Warren Buffett, the billionaire investor and CEO of Berkshire Hathaway Inc., acknowledged one of his biggest financial blunders in buying Dexter Shoe Co. in 1993. Dexter, a Maine-based shoemaker, was initially perceived as a thriving business. Buffett remarked in his 2014 letter to shareholders that he had made many mistakes but one stood out as being particularly bad.
Buffett wrote, “Even with Charlie’s blueprint, I have made plenty of mistakes since Waumbec. The most gruesome was Dexter Shoe. When we purchased the company in 1993, it had a terrific record and in no way looked to me like a cigar butt.”
However, the investment quickly soured as Dexter’s competitive strengths diminished because of foreign competition, a factor Buffett said he failed to foresee.
By 1999, around 93% of shoes purchased in the U.S. were imported, primarily because of lower labor costs abroad. Despite initial profitability and strong management, Dexter could not maintain its competitive edge in the face of these market shifts. Efforts to revitalize the company, including sourcing more shoes internationally and closing some U.S. plants, failed. As a result, the company’s value plummeted to zero.
In his letter, Buffett highlighted the enormity of this misstep, stating, “As a financial disaster, this one deserves a spot in “The Guinness Book of World Records.” Buffett’s error was compounded by the fact that the acquisition was made using Berkshire Hathaway stock rather than cash.
“I gave Berkshire stock to the sellers of Dexter rather than cash, and the shares I used for the purchase are now worth about $5.7 billion,” he wrote. This decision significantly amplified the cost of the mistake. As of 2024, the value of the 25,203 Class A shares of Berkshire Hathaway, used to acquire Dexter Shoe in 1993, is approximately $14.39 billion.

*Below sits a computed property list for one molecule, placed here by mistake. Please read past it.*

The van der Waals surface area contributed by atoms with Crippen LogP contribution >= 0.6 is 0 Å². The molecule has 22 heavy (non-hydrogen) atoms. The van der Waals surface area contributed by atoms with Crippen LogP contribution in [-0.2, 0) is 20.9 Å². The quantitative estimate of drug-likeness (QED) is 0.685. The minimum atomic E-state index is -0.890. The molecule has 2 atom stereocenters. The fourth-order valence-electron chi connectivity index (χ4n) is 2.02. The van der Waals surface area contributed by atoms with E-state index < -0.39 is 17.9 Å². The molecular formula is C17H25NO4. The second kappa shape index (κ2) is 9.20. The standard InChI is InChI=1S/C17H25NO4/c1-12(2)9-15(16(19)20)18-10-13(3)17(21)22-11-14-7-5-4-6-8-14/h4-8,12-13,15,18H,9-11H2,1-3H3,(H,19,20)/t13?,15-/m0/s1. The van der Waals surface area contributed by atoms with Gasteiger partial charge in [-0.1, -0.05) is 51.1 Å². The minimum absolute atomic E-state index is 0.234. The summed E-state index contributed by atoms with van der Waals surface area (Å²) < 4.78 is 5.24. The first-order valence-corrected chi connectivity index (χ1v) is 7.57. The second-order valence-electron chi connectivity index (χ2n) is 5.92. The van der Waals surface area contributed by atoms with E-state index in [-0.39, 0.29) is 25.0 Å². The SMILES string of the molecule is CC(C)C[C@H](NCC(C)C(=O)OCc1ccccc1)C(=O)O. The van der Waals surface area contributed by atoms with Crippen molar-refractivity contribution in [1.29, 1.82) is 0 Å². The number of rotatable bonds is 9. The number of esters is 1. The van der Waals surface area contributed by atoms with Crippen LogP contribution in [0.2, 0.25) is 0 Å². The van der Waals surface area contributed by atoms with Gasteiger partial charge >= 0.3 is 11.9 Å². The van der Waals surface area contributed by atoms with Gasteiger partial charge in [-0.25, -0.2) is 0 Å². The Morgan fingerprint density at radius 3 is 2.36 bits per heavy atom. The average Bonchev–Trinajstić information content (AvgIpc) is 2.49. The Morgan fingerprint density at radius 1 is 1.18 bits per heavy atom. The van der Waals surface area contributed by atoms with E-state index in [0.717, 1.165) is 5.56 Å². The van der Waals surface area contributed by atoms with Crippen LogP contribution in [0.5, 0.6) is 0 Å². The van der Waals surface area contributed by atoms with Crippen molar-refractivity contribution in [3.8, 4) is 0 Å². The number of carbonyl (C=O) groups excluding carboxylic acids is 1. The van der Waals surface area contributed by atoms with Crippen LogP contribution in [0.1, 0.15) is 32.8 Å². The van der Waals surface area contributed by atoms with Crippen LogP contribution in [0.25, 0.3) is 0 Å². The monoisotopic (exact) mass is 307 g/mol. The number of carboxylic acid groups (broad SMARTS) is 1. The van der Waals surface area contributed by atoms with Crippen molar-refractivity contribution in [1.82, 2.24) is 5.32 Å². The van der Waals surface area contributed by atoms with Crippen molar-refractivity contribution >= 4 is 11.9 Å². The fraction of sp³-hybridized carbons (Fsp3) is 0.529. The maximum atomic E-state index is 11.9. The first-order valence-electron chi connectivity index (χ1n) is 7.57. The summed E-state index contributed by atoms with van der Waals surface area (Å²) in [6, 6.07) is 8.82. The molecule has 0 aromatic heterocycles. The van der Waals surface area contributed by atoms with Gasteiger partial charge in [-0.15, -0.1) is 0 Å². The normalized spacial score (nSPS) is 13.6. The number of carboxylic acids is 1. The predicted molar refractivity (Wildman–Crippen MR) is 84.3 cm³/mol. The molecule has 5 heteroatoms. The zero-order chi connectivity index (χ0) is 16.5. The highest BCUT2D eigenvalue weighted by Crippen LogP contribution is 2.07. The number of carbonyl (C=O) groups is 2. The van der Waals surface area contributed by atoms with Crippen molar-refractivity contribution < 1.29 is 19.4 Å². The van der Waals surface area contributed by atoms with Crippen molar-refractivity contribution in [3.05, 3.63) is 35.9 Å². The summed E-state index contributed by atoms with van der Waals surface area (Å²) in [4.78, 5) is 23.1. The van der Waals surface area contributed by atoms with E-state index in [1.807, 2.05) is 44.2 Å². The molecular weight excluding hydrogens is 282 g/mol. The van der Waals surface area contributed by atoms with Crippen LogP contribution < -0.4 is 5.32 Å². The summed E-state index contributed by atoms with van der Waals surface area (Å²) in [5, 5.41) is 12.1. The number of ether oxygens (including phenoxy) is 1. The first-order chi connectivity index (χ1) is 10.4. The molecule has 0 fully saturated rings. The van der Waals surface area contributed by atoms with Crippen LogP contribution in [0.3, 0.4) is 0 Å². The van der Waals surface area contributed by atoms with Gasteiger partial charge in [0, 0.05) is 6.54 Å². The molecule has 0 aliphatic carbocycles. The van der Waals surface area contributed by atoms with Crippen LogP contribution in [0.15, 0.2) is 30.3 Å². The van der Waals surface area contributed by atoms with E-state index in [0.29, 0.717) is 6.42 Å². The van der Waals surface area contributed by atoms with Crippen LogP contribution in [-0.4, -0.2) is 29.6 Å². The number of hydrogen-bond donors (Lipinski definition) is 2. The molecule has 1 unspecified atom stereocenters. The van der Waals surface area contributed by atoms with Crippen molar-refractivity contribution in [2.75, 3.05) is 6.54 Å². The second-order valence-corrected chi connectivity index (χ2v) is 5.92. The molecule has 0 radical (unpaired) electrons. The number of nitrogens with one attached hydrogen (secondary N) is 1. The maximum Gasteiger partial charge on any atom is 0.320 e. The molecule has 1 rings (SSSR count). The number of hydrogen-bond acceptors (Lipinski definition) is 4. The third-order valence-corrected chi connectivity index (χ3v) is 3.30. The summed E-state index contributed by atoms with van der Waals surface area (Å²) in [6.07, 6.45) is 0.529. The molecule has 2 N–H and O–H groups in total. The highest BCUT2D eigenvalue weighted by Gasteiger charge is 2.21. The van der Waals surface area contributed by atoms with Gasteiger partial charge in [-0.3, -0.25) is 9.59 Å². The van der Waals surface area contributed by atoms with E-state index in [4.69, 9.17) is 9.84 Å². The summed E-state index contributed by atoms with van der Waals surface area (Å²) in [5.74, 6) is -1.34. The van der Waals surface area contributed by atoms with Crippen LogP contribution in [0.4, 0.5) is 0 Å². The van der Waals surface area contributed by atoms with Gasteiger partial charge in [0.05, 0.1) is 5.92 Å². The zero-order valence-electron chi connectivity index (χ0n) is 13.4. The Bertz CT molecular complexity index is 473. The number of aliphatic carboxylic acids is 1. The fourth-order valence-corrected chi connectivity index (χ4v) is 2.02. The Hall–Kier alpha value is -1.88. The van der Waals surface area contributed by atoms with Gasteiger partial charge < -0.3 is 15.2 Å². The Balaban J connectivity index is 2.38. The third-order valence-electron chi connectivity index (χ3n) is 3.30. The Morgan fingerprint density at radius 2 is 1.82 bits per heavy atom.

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In the 2007 letter to shareholders Buffett wrote, “To date, Dexter is the worst deal that I’ve made.” Embracing the reality of investment decisions, he further noted his openness to future errors, saying, “But I’ll make more mistakes in the future — you can bet on that.” With a touch of humor, Buffett likened his experiences to a line from a Bobby Bare country song: “I’ve never gone to bed with an ugly woman, but I’ve sure woke up with a few.”
The failure of Dexter Shoe not only resulted in a financial loss for Berkshire Hathaway but also had significant impacts on the local community. In his 2015 letter, Buffett acknowledged the wider consequences, saying, “Our once-prosperous Dexter operation folded, putting 1,600 employees in a small Maine town out of work. Many were past the point in life at which they could learn another trade. We lost our entire investment, which we could afford, but many workers lost a livelihood they could not replace.”
Buffett’s reflections on the Dexter Shoe acquisition serve as a lesson in the risks of overlooking market dynamics and the importance of evaluating the intrinsic value of a business. He emphasized that similar errors occurred when he used Berkshire shares to purchase businesses that only achieved lackluster earnings, stating, “Mistakes of that kind are deadly.”
He acknowledges that even with his extensive experience, he is not immune to misjudgments and is bound to make mistakes again. Buffett’s attitude toward his investment failures is not one of regret but rather of valuable learning experiences that have contributed to his overall success and investment philosophy.
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This article Warren Buffett Said His ‘Gruesome’ Investment Mistake Deserves A Spot In ‘Guinness World Records’ As One Of The Biggest Financial Disasters — This Bad Buy Cost $14.3 Billion originally appeared on Benzinga.com
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